Wednesday, 18 November 2009

My library - Part II

I'm still organising my library. I think I will probably be kept busy with it for another few weeks. Because I'm freaky and anal, and because I love books, and because I can. It's a harmless hobby, really, if you compare it to torturing small livestock. I don't actually own that many books, but there are many reasons why it's going to take me a long time.

First comes the categorising. Fiction is separated from non-fiction, prose from poetry, self-help from economics, dictionaries from grammars. Then comes the alphabetising, with a subsorting by publication date (for books by the same author). Non-fiction gets moved around a million times. Categories get separated and put back together. Mindfulness: with self-help, psychology, philosophy? Not so sure. Can baby books have their own section or do they go with health? What goes in the "other" category?

I'm trying to convince our resident hoarder (Babes) to let me dispose of some of the books I loath or will never need again. The Da Vinci Code may spontaneously combust in the back garden some time if he doesn't agree. Actually, I may just keep all the crappers and make a separate category for them. You never know when you need a cringeworthy quote for the blog.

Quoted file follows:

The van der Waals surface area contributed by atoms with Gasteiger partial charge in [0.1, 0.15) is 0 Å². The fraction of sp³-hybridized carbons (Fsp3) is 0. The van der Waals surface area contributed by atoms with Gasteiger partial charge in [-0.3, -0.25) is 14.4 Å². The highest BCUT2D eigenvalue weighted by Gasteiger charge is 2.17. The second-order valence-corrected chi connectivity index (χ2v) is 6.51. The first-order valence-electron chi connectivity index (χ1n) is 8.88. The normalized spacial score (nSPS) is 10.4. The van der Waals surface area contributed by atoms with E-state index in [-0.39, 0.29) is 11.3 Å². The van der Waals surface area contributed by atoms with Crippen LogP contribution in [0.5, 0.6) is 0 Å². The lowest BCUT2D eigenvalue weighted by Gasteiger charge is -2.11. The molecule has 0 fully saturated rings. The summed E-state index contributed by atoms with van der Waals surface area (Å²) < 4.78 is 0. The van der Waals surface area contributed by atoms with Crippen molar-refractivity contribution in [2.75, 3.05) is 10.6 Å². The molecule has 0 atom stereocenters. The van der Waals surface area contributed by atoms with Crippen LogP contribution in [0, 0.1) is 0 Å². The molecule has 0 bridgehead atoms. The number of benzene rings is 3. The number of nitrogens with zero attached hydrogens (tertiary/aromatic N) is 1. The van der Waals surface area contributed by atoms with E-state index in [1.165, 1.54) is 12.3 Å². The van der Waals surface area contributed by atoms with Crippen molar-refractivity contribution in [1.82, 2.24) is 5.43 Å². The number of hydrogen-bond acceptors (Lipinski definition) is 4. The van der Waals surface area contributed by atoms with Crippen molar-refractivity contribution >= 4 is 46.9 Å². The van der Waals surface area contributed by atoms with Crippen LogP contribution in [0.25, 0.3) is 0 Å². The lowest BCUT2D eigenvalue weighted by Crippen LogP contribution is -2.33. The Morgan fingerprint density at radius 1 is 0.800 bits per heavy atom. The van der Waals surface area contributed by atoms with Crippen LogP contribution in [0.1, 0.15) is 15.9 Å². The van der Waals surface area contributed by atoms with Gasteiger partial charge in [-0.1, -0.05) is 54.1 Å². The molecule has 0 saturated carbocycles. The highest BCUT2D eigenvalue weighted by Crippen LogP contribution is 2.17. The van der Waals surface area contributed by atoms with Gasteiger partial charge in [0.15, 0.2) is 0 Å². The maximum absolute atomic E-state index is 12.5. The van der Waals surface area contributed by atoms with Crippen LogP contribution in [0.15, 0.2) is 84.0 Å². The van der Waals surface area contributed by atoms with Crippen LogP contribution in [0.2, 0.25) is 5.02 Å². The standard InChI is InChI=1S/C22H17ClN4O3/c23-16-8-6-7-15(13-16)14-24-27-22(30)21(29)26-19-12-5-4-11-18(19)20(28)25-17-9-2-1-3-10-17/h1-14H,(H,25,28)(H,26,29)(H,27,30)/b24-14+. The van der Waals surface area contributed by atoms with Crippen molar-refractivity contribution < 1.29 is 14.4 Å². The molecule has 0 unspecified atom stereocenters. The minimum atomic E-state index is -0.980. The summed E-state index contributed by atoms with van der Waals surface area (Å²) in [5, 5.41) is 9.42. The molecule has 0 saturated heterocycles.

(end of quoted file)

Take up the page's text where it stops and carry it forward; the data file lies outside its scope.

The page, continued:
Then there's the digitalisation. Even before I'm done sorting, I'm putting all my books online. I have a ♥LibraryThing♥ account. Last year, I paid up for the lifetime membership and of course promptly stopped using it. Now we have been joyfully reunited. I'm too anal about that as well. For example, when my exact book cover is not on there, I scan the book myself and upload it. I have to do that for every third book because I'm rather fussy about this - one slight difference, even in colour, and I go in. That's why I've only done up to the Es of my fiction tonight. Luckily it's the easiest site in the universe to use.

After LibraryThing, I will also export all my books to Goodreads. It's not as nice as LibraryThing to the anal bookcollector (no free choice of book cover, for one thing), but it is more of a social site, and I happen to have some lovely friends on there who will kick my butt if I don't join them on there. (Hi, An!) When it is ready, I may link to this site so we can all be friends over there.

Right - now it's so late it's early again and I need to stop loving my books and go to sleep because I have a sick husband, a sick son and an energetic toddler to look after in the morning. Goodnight all and happy reading!